German Shepherds are also an eternally popular breed choice to serve as guide dogs for the blind, search and rescue dogs, scent and tracking dogs, hunting dogs and therapy, and service dogs.
What do all of these job descriptions have in common?
German Shepherds live to serve with their people.
These dogs are famous for doing whatever it takes to get the job done well, and keep their charges (whether animal or human) safe.
This is why one of the most common reasons a German Shepherd will walk in front of you is to make sure they stand between you and any threat that may approach you.
Understanding the German Shepherd’s Activity & Energy Levels
As the German Shepherd Dog Club of Victoria explains, German Shepherds are dogs that really appreciate having lots of daily exercise and playtime.
If you have ever asked your German Shepherd puppy or adult dog if they would like to go on a W.A.L.K., or held up the leash, or even made a move towards the door and seen your dog’s eyes light up, you already know this is true!
The German Shepherd’s working dog background has given this breed a very high natural energy level.
This is great when your dog has an energetic and demanding job to do.
But it isn’t so great when your dog’s only real “job” is to be a companion canine.
Without plenty of exercise and stimulation, how will they ever burn off all that extra energy every day?
So sometimes if your GSD is walking in front of you, it may simply be that they are raring to get going and eager to run and jump and romp and play and move about, as these dogs love to do.
What You Need to Know About Exercise and Young German Shepherds
However, if this is your first time caring for a large dog breed like the German Shepherd, it is also important to know these dogs take more time to grow up.
When your German Shepherd is a puppy, they are growing fast.
Their bones and muscles and ligaments and whole-body systems are growing and thus are more vulnerable to injury.
The growth plates in the bones are the centers that tell your dog’s bones when to keep growing and when to stop.
As long as the growth plates remain open, you need to be careful with exercise.
Exercising your GSD puppy or young adult dog too much too soon can cause pain and damage.
Also, irreparable injuries to the growth plates, bones and skeletal structure can sometimes happen because of too much exercise too early in a German Shepherd’s life.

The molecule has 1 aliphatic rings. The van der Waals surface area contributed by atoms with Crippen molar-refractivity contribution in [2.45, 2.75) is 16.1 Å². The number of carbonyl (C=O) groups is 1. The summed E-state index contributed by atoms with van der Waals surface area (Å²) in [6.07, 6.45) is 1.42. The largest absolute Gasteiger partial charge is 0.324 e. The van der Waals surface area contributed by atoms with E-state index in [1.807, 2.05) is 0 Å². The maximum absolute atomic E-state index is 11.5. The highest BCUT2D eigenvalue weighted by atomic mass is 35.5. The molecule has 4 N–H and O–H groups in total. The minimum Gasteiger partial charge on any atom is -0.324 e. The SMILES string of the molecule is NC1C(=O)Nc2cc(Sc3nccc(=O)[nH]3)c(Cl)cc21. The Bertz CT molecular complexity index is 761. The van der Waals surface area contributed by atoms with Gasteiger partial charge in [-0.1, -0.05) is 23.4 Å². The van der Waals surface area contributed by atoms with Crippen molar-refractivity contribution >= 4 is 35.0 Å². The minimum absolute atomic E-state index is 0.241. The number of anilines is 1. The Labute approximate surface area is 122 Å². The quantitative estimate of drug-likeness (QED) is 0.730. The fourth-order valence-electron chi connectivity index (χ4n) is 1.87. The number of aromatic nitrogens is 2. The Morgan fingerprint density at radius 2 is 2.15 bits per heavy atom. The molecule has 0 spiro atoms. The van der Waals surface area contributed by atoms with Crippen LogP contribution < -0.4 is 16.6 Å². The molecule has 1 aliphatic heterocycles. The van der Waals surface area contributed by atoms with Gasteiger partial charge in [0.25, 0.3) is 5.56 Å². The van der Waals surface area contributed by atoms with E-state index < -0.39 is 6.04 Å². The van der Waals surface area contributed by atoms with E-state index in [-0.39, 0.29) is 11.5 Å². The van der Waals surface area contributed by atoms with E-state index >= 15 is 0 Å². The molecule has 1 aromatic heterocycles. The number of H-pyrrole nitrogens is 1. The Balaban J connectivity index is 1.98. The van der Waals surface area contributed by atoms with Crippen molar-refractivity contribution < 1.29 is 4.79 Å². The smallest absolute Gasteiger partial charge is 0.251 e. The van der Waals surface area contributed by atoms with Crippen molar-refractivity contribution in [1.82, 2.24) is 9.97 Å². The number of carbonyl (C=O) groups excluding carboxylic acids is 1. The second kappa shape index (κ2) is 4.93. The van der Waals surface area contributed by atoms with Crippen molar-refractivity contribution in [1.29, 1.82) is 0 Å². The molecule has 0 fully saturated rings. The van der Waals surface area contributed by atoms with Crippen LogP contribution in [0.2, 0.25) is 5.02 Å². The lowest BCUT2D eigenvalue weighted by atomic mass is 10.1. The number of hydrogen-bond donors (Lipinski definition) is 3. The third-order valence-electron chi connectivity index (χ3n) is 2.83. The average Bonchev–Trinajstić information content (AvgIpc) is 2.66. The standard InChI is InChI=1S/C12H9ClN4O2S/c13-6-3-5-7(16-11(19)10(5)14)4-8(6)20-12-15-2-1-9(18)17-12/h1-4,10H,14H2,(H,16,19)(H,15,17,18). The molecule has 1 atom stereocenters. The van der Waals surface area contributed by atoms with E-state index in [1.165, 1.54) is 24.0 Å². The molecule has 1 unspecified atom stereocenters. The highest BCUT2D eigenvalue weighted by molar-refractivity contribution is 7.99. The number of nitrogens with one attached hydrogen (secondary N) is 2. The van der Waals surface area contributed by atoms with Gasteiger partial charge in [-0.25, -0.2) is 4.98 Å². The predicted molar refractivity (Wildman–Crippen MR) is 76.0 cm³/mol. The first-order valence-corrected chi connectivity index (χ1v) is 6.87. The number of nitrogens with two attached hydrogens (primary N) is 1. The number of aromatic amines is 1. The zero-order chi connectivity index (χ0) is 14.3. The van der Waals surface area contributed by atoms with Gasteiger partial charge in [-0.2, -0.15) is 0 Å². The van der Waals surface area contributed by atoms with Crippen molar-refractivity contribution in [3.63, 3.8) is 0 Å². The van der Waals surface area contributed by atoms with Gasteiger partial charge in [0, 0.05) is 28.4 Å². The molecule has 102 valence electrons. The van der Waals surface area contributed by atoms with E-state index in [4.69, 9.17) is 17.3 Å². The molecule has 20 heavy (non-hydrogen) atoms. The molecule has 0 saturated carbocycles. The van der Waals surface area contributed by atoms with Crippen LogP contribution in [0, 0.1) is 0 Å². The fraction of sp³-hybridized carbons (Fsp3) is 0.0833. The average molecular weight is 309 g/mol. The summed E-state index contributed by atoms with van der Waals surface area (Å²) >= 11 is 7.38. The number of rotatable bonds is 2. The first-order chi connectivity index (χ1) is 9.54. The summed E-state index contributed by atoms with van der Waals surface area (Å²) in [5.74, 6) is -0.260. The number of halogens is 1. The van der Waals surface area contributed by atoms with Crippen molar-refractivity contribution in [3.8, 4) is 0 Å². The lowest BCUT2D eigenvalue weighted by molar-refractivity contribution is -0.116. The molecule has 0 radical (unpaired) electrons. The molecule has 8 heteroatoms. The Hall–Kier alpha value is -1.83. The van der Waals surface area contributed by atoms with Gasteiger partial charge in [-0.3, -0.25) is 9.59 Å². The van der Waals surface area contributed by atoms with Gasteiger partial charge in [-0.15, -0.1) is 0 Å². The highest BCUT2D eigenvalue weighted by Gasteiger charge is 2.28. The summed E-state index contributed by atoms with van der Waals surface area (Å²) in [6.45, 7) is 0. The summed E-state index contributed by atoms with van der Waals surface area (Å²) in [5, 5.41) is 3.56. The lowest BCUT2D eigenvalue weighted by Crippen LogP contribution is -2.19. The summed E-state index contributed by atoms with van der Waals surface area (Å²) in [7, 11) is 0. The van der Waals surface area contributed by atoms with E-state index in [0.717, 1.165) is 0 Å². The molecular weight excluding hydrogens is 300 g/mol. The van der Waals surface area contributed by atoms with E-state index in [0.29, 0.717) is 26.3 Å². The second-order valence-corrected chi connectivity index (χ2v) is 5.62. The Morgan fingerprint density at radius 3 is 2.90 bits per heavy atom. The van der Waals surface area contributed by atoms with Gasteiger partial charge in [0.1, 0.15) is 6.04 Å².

The American Kennel Club (AKC) explains that a German Shepherd may grow to reach anywhere from 50 to 90 pounds, which means larger GSDs will grow for a longer period of time.
Learning the size and weight range of your puppy’s parent dogs can help you guesstimate how much growing your puppy may have left to do.
But the only way to know for absolute certain that your GSD’s growth plates have closed for good is to have your dog’s veterinarian do X-rays.
Smaller German Shepherd dogs may have growth plates that close at ages as early as 7 to 8 months.
Meanwhile, a very large GSD puppy may have growth plates that stay open as long as 14 to 18 months, or even longer.
All this to say, even if your German Shepherd acts like no amount of exercise will ever be too much, talk with your dog’s veterinarian about the appropriate daily amounts of exercise.
By doing so, you can avoid unknowingly causing damage that can’t be undone.
In general, you should steer clear of strenuous walks, jogs, or hikes and avoid any distance over one mile until your dog’s veterinarian says it is safe to proceed.
Consider Special K-9 Training or Sports for German Shepherds
Because German Shepherds are so naturally high-energy, athletic, and protection-oriented, these dogs tend to star in canine athletics, competitions, and all kinds of service work.
German Shepherds love learning new skills and especially love anything interactive with “their” people (aka you).
Great activities you and your dog can enjoy together include:
- dock diving
- guide dog
- search and rescue
- nose work
- therapy dog work
- service dog work
- show competitions
By taking the time to teach your dog to walk beside or slightly behind you, and to obey your training commands, you help your dog learn to manage those protective instincts for everyone’s safety.